Rings in the Early Solar System Kept our Planet From Becoming a Super-Earth

To date, a total of 4,884 extrasolar planets have been confirmed in 3,659 systems, with another 8,414 additional candidates awaiting confirmation. In the course of studying these new worlds, astronomers have noted something very interesting about the “rocky” planets. Since Earth is rocky and the only known planet where life can exist, astronomers are naturally curious about this particular type of planet. Interestingly, most of the rocky planets discovered so far have been many times the size and mass of Earth.

Of the 1,702 rocky planets confirmed to date, the majority (1,516) have been “Super-Earths,” while only 186 have been similar in size and mass to Earth. This raises the question: is Earth an outlier, or do we not have enough data yet to determine how common “Earth-like” planets are. According to new research by an international team led by Rice University, it may all have to do with protoplanetary rings of dust and gas in an early solar system.

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Even Really Massive Stars Seem to Have Planets

Can planets form around massive, hot stars? Some astronomers think they can’t. According to the evidence, planets around stars exceeding three solar masses should be rare, or maybe even non-existent. But now astronomers have found one.

A team of researchers found a binary star that’s six times the mass of the Sun. And it hosts a planet that’s about ten times more massive than Jupiter.

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The Early Solar System Had a Gap Where the Asteroid Belt is Today

Wind the cosmic clock back a few billion years and our Solar System looked much different than it does today. About 4.5 billion years ago, the young Sun shone much like it does now, though it was a little smaller. Instead of being surrounded by planets, it was ensconced in a swirling disk of gas and dust. That disk is called a protoplanetary disk and it’s where the planets eventually formed.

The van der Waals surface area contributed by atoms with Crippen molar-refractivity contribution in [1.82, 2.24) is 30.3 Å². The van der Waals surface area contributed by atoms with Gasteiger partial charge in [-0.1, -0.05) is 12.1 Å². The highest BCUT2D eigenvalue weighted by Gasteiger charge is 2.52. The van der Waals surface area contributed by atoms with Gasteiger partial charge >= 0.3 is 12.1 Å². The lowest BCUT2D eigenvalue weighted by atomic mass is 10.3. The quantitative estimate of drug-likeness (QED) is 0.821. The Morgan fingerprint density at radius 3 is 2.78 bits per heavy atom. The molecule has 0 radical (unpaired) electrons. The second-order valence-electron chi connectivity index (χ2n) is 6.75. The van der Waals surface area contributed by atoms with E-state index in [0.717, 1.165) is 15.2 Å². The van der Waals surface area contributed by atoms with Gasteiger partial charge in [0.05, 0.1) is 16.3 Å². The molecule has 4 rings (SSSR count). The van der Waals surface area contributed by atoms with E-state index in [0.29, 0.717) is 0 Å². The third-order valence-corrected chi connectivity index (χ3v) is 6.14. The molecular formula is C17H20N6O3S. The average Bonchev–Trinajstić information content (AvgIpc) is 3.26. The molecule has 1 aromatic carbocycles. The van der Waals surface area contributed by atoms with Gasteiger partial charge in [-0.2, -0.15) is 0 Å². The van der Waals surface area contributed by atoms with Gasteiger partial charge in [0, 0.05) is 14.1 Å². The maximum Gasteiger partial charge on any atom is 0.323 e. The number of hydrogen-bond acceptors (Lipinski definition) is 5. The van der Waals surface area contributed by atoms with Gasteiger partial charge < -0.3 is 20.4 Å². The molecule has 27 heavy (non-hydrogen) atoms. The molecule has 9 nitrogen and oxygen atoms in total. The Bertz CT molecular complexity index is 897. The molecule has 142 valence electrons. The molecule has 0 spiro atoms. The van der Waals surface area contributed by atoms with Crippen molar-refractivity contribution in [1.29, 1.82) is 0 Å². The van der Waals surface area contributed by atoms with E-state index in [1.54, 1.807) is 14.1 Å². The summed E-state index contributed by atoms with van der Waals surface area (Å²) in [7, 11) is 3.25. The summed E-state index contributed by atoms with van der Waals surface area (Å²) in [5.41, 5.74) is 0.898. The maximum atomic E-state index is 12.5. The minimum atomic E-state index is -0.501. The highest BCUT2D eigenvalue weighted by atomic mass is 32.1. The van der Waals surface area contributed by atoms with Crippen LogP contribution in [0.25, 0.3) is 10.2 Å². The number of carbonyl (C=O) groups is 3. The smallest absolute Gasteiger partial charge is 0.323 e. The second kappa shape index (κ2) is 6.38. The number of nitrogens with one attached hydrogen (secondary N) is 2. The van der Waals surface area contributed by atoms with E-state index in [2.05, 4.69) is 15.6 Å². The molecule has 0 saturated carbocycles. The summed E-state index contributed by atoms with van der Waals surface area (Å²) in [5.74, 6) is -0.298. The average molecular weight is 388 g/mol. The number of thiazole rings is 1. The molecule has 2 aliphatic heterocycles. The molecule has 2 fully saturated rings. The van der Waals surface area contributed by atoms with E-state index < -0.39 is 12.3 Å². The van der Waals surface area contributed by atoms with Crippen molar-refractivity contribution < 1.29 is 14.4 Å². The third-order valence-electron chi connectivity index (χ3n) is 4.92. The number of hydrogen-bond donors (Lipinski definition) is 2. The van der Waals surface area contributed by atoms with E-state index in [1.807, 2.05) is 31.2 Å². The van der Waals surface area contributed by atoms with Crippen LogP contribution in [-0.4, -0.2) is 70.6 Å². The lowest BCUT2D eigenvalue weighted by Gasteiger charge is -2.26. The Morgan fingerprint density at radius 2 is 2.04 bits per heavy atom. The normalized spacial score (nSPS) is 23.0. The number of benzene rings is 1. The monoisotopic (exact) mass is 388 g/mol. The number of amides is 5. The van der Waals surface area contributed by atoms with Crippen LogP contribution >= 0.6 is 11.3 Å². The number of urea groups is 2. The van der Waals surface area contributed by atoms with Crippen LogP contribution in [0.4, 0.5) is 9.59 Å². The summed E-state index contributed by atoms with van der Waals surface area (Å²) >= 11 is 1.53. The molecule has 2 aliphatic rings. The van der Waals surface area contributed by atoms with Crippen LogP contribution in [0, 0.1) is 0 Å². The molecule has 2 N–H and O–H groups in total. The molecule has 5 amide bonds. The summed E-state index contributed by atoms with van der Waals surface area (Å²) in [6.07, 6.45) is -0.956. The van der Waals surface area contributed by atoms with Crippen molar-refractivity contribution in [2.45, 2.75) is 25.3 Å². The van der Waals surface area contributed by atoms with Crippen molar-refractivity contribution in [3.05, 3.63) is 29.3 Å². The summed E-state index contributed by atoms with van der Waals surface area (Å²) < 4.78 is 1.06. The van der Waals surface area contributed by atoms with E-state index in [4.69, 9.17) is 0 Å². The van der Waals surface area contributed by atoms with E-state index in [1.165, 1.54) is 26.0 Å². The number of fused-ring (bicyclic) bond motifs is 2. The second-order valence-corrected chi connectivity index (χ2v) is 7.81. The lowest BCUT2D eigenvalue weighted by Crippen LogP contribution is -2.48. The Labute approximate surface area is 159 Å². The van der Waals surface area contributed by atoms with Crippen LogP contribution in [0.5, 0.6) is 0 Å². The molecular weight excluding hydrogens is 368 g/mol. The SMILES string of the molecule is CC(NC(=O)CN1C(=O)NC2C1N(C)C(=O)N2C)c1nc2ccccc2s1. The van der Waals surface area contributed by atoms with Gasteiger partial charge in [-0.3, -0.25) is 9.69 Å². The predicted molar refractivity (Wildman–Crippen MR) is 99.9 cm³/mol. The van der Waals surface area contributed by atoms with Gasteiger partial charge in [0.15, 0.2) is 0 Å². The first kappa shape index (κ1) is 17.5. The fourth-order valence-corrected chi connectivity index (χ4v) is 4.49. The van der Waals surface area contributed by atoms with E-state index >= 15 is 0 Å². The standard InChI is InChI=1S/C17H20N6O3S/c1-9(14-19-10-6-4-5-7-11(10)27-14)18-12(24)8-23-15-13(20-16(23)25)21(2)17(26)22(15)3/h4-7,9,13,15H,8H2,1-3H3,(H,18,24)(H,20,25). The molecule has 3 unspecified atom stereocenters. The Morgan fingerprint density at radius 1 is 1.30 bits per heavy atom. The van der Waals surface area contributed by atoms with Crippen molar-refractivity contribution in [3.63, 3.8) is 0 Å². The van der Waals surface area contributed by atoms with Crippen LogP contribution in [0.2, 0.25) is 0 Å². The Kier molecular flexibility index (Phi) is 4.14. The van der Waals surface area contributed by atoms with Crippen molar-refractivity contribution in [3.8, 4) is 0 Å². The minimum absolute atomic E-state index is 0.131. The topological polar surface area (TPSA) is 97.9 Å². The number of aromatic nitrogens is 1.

There was a conspicuous gap in the early Solar System’s protoplanetary disk, between where Mars and Jupiter are now, and where the modern-day asteroid belt sits. What exactly caused the gap is a mystery, but astronomers think it’s a sign of the processes that governed planet formation.

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The Early Solar System was Messier and More Violent Than Previously Believed

Our conventional models of planet formation may have to be updated, according to a pair of new papers.

Accretion is the keyword in current planet formation theory. The idea is that the planets formed out of the solar nebula, the material left over after the Sun formed. They did this through accretion, where small particles accumulate into more massive objects. These massive boulder-sized objects, called planetesimals, continued to merge together into larger entities, sometimes through collisions. Eventually, through repeated mergers and collisions, the inner Solar System was populated by four rocky planets.

But the new research suggests that the collisions played out much differently than thought and that objects collided with each other several times, in a series of hit and runs, before merging. This research fills some stubborn holes in our current understanding.